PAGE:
Technical skill criteria

When we have taught computer vision algorithms to recognize the billiard videos, it is time to think about thecriteria that describe players skill levels. What and how should be analyzed? We have consulted a lot with experienced players on this topic. Each shot can be divided into 2 parts: ball pocketing and position play. We can estimate shot complexity by several criteria. For example, the distance between the cue ball and the object ball. The shots outcome statistics are equally important. Exact formula is not disclosed, but we are constantly working to improve it.

As for the position play, there are fewer objective technical skill criteria. An experienced player does not always strive to get a strictly direct shot, which would be reasonable for computer logic. Opposite, players intentionally leave the desired cutting angles, building a run strategy. The system has not yet learned to predict exactly what cutting angle the player should set. It is clear that the greater the cue ball travel distance, the more complexity this shot is. Over time, when we get a largestatistical sample of the best players' experience, we will teach the mathematical model to predict the optimal position areas in similar situations. Then we can even more accurately assess the quality of the position play.

You can find out exactly what criteria the system currently evaluates directly on this page. As improvements occur, new, more subtle criteria will appear. If we talk about athletes who have accumulated a significant amount of statistics for the current season, we calculate the composite index of main player's performance indicators. Such athletes are automatically included in the overall world rating of players according to our version. As new video content is recognized and new data becomes available, player positions are updated.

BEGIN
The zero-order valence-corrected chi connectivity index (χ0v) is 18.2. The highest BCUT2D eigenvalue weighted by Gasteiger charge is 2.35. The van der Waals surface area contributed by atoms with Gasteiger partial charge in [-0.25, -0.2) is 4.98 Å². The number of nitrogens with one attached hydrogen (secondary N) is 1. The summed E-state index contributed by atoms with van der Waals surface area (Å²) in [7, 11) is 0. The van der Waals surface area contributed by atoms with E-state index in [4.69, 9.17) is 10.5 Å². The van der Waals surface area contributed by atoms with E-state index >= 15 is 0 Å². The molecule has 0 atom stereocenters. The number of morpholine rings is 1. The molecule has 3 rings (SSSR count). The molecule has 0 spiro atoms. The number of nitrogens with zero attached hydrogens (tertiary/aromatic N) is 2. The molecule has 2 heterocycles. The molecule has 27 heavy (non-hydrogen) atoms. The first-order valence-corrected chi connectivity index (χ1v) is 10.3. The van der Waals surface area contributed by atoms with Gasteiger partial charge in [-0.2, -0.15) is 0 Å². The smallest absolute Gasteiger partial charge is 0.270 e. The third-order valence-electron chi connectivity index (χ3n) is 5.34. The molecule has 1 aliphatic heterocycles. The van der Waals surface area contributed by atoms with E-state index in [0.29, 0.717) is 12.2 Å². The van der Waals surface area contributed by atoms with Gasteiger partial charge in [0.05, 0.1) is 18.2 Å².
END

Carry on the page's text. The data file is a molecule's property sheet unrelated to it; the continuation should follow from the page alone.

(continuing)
Data sources

The system continuously scans the Internet for new videos. The collected statistics supplement the profiles of existing players or create new profiles. We collect only open and publicly available video for analyzing. By publishing a video in open access, you allow us to process it and publish the result. See details at our /privacy policy page

Players can use our offer to analyze the video recordings of their own practice sessions. This service is provided under restricted access conditions and on a fee paid basis. In member area players can access extended analysis functionality and their progress tracking. There is also a possibility of external access given to a coach or player's partner in order to enable cooperative work. Practice sessions analytical data remain private and make no impact on overall rating. With the use of this any player can efficiently track the level and dynamics of their own skill For the time being this section is under development. Preorder is available at the subscription page